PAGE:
Monarch-Friendly Plants; Upgraded Site!

9 Feb

220px-Asclepias_physocarpa2

As you probably know (ha!) this is an Asclepias physocarparpa plant (also known as Gomphocarpus physocarpus, commonly balloonplant, balloon cotton-bush or swan plant), a species of milkweed favored by Monarch butterflies.

Question: Are our butterfly plants some sort of milkweed? If yes, what kind? According to this BBG.org story, some milkweeds are great for gardens while others tend to overtake the beds.  So I’m wondering what exactly we already have and what we want to get or enhance.

When I went to the Butterfly Conservatory at the Museum of Natural History a few months ago, one of the butterfly handlers advised me to talk to a local nursery to get the best plants for egg laying, as the female monarch is picky.  But now that I look into it, it seems like the feeding and egg laying plants are the same– milkweeds.  Any thoughts?

Incidentally, a commenter on the BBG story suggests that fennel is a good host food for black swallowtails.

In other news, I’ve updated the website but I’m not sure the bells and whistles have kicked in yet.  I’m writing this on the same old interface.   -Denise

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5 Responses to “Monarch-Friendly Plants; Upgraded Site!”

  1. alternahealthgrrrl February 9, 2013 at 10:24 PM #

    Here’s an article on using zinnias to attract butterflies. Maybe we have zinnias?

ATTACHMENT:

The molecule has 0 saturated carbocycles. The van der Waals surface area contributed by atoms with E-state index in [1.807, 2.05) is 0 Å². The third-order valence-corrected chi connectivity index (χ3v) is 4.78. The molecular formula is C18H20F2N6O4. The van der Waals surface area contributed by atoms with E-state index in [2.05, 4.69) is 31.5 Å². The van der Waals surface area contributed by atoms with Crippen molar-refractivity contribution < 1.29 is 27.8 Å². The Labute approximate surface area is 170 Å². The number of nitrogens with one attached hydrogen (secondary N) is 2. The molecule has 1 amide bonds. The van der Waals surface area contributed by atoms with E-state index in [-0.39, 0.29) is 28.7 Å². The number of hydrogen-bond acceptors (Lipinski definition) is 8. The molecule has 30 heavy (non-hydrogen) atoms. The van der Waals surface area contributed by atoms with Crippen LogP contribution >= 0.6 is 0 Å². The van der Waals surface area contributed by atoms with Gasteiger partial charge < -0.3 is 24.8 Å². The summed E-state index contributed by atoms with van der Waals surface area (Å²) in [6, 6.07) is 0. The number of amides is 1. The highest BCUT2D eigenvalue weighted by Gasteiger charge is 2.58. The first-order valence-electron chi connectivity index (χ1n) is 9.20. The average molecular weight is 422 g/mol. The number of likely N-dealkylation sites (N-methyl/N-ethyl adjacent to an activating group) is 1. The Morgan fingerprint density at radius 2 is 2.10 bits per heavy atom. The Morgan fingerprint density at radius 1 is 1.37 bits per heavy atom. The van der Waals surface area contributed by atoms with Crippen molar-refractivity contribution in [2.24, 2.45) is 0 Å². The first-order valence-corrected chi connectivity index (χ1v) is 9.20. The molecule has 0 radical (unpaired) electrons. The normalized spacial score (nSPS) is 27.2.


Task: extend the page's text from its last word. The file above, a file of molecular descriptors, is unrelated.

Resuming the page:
http://www.bbg.org/gardening/article/zinnias_butterflies_will_come

  2. sansley February 10, 2013 at 3:17 PM #

    This is great! I have an email out to the office (sent it too late on Friday, I guess, to hear back) about having a garden seedling planting meeting 10-12 noon on Sat Feb 23d in the community room. I’m thinking we really be limited in what we plant — tomatoes, a few eggplants and cucumbers, herbs (mostly basil and dill), and flowers. We definitely add zinnias! I was also thinking we shd do it as a sub-irrigated planter workshop again. We can use the old ones from last year, or people can bring new bottles to reuse . . . The idea would be that everyone just plants a couple of seedlings to bring down to the garden!

    We could plant milkweeds outside out beds, perhaps on slide hill, or that little grassy small hill we created at the bottom of slide hill. What do you think? I don’t think our existing plants are milkweed — they are labeled as “butterfly bush” even at the Children’s Garden at the BBG . . . but I’ll see what i can find out . . .

    And on fennel, it is — but, as I understand it, it’s same family as dill, carrots, and parsley, which have been doing such a good job of bringing the swallowtail caterpillars to us . . . so maybe we don’t need more?

  3. Lynell November 27, 2014 at 12:30 PM #

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Trackbacks/Pingbacks

  1. Can You Spy the Butterfly? | Concord Village EarthLab - June 6, 2014

    […] see all the growth in the garden, and the results of some of the Joe Pye, Goldenrod, Aster and other butterfly nectar and butterfly host plants we’ve planted.  I hope to be able to label them all (along with images of the butterflies […]

  2. Is This A Pupa? A Butterfly That Overwintered On Milkweed? | Concord Village EarthLab - March 18, 2018

    […] Related stories: Plants In Our Butterfly-Friendly Garden ; June 2013 Caterpillar Spottings; Even Our Small Garden Can Help Native Bees! ; Monarch Butterfly Plants In Our Midst […]

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